Have you ever made a big purchase like a car, motorcycle, or fly fishing boat and had buyers remorse?
You know, that dreaded realization you paid all that money and it doesn’t perform the way you’d hoped? Thoughts like, “I wish it could do this" or “I wish it had this feature" causing a perpetual buzz-kill?
It’s the worse!
Whether you’re looking to buy your first fly fishing boat or to upgrade your old one, we’ve put together a list of things to consider, so you can altogether avoid the dreaded buyers remorse and love your fishing boat for a long time to come.
The 5 Most Important Things To Look For In Your Next Fly Fishing Boat
1. Functionality: Know what your needs and wants are, then make sure your boat can do it all.
When boat shopping, you'll want to ask yourself questions like: Is it stable enough to stand while fish? Does it have a shallow draft? Do I want/need a motor? Can I fish with a friend/family member? Is there room to fish inside the boat?
Many boats require certain types of water ways and set ups. Like a drift boat requires a boat ramp and the water has to be deep and wide enough for drifting.
If you choose a boat that’s versatile, you can have the best of all worlds.
2. Does it fit your storage and transportation situation?
Can you store a hard boat at your home? Would you need to purchase a trailer for a new boat? Would you need to purchase a new vehicle to pull the trailer? Are you already trying to tow something else like a camper?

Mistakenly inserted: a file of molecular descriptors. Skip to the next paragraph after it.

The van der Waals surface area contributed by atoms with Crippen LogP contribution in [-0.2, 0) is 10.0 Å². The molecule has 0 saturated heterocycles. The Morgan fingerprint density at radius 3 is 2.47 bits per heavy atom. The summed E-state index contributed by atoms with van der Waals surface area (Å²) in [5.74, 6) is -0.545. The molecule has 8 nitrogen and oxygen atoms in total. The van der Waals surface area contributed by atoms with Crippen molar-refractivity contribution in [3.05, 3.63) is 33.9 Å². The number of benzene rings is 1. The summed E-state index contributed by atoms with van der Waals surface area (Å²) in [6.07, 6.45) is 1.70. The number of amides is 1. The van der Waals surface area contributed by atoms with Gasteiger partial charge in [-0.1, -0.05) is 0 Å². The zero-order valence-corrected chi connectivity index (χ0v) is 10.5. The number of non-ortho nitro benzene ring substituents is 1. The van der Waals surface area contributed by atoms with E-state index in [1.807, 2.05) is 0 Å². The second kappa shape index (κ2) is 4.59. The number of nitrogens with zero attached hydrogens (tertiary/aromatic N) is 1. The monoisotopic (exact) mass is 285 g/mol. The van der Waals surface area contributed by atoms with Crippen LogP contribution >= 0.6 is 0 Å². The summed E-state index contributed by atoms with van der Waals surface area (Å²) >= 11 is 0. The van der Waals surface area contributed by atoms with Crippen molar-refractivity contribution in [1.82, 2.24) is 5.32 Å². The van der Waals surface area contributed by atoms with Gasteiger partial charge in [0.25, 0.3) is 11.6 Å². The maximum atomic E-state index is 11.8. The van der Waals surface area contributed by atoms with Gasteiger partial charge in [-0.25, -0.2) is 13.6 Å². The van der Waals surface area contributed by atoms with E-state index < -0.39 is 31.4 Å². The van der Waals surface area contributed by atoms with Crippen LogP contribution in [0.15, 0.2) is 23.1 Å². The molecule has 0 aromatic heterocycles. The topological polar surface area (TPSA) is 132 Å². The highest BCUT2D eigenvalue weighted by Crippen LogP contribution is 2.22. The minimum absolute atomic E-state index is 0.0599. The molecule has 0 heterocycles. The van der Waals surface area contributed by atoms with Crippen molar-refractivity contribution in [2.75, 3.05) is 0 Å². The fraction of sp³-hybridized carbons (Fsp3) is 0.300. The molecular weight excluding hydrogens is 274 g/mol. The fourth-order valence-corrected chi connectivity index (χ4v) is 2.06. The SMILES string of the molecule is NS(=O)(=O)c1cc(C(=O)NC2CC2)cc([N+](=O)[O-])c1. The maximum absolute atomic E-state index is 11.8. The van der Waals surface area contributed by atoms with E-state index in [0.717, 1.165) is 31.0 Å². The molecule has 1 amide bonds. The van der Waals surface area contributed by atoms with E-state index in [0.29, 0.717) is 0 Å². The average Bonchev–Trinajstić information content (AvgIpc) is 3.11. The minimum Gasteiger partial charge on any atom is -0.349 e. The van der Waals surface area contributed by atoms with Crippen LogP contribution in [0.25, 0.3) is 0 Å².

If you’re thinking about a drift boat, you may want to consider other options, given the price tag and hassle.
3. What would the cost of your whole rig be?
It all adds up. Boat, trailer, motor, truck, storage, etc. And once you buy these things there are more upkeep expenses involved. Unfortunately, less expensive boats, like single-person float tubes, kayaks, or pontoons tend to be very limiting. :(
4. Durability: What is the life expectancy of the boat? And does it have strong resale value?
Hard boats have great life expectancies, although repairs can be costly when needed. Inflatables fly fishing boats on the other hand are more forgiving when making contact with rocks and the bottom of the river. However, personal inflatables tend to not have great resale value, but high end rafts and hard boats do.
5. Is the fly fishing boat versatile?
Unless you’re positive you’re not interested in exploring new rivers, streams, or lakes ... versatility is key when choosing a fly fishing boat.
The versatile Flycraft Stealth doesn’t require a trailer to transport and you don't have to take up valuable driveway or garage floor space to store it. Because of it’s light weight, you have many more launching and fishing options and possible storage and transportation options.
It also has a strong resale value.
A Flycraft is best of all worlds. It excels on most all water ways, including all the smaller rivers, streams and ponds that other people can't boat on. And no trailer is needed to transport it. Plus you get all the same features, like being able to stand, that a drift boat has.
Hope this helps!
And as always, feel free to give us a call or email us at firstname.lastname@example.org if you have boating questions.